A few more tweets worth noting.

 

April 26: Boston health news round up

Health writers on both ends of 135 Morrissey Boulevard have been busy — main Globe newsrofenway__1282224095_4483 (2)om to STAT down the hall:  From Stat;  from the Globe business desk. 

Stat shared this story with the print edition of Globe today: Lam, a 22-year-old aspiring doctor, is part of the fast-growing industry of medical scribes working in hospitals and clinics across the country. These scribes, often premed college students, help doctors with a dreaded task — checking boxes and typing words into electronic health records.

And both outlet covered yesterday’s disturbing FDA meeting. This is an ongoing story — desperate patients insist on FDA approval treatments despite lack of solid evidence of efficacy.

Video up soon: What are the public health implications of terrorism? This (Harvard School of Public Health) Forum — which took place a week after the 3rd anniversary of the Boston Marathon bombings — asked what makes a society resilient in the face of attacks or perceived threats. Experts in homeland security, psychological resiliency, crisis leadership, and disaster preparedness and response participated. 

 Dumb question award: Boston Magazine: Should the Media Report on Health Research?  A good topic, but a bit too much to bite off in a blog post. For a more thorough analysis, see Health News Review, which this week looks at what happens when the media doesn’t report on Research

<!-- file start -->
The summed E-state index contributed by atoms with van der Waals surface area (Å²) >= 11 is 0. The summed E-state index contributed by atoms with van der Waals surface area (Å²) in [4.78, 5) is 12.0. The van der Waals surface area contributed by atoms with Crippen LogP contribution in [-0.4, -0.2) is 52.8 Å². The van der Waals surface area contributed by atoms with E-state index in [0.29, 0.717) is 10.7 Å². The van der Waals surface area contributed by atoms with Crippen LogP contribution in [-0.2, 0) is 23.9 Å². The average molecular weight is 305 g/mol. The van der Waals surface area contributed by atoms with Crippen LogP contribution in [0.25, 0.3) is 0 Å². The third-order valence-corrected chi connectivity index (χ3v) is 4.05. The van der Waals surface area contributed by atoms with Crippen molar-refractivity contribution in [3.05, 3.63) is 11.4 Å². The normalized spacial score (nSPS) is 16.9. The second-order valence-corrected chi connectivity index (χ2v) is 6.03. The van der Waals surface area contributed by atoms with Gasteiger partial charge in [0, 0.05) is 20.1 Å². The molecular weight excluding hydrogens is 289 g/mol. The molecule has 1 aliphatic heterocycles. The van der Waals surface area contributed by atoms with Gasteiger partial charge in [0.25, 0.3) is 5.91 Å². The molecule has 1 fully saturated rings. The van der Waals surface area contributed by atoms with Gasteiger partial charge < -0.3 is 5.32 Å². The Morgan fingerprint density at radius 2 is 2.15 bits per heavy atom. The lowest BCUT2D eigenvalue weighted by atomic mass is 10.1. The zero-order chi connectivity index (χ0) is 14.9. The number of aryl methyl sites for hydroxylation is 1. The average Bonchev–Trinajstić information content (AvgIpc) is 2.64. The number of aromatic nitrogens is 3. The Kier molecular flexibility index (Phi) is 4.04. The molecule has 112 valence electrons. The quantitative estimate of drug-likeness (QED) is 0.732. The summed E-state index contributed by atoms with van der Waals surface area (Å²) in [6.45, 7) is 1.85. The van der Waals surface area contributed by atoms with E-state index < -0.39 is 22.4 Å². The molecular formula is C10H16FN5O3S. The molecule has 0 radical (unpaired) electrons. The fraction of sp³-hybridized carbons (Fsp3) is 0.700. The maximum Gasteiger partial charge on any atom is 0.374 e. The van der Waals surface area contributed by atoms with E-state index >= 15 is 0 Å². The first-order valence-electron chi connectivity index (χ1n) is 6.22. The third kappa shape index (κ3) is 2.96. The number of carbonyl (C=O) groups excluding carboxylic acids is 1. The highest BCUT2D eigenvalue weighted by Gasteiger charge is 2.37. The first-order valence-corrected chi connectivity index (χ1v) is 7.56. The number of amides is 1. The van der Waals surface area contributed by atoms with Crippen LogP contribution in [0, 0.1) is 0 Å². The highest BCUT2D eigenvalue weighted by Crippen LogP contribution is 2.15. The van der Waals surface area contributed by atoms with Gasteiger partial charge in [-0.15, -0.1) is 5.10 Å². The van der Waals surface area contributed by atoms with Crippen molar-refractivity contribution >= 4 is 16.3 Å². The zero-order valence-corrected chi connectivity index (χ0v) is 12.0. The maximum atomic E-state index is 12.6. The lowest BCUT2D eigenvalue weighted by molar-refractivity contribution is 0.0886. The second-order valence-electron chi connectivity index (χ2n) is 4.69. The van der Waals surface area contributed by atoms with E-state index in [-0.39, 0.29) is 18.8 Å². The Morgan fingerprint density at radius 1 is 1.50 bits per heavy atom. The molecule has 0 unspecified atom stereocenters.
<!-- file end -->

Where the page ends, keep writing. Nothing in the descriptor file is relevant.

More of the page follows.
Health Wonk Review: Lots of blog commentary and an invitation you to this afternoon’s “blab” on health policy.

Is female Viagra a scam? Boston women’s health group questions drug, supporters

indexThe non-profits pressuring the FDA to approve a drug billed as female Viagra do not quite make up a top ten list or women’s health advocacy organizations. This health writer has never heard of most of the groups cited in Sunday’s New York Times story.

But familiar women’s health groups, like Boston’s Our Bodies, Ourselves, are siding with the FDA on this one. From their response to an earlier review of the drug.

imagesWomen taking the drug had less than one additional “sexually satisfying event” (orgasm not required) than women taking a placebo. And in the meantime, the drug caused dizziness, nausea and fatigue, particularly with long-term daily use, in some women — hardly the recipe for sexual excitement.

The FDA also considered whether the drug had increased women’s desire — a crucial element of the HSDD diagnosis, which involves low or no sexual interest to the point of distress in people who are physically healthy and not depressed — and found that the drug failed in this area.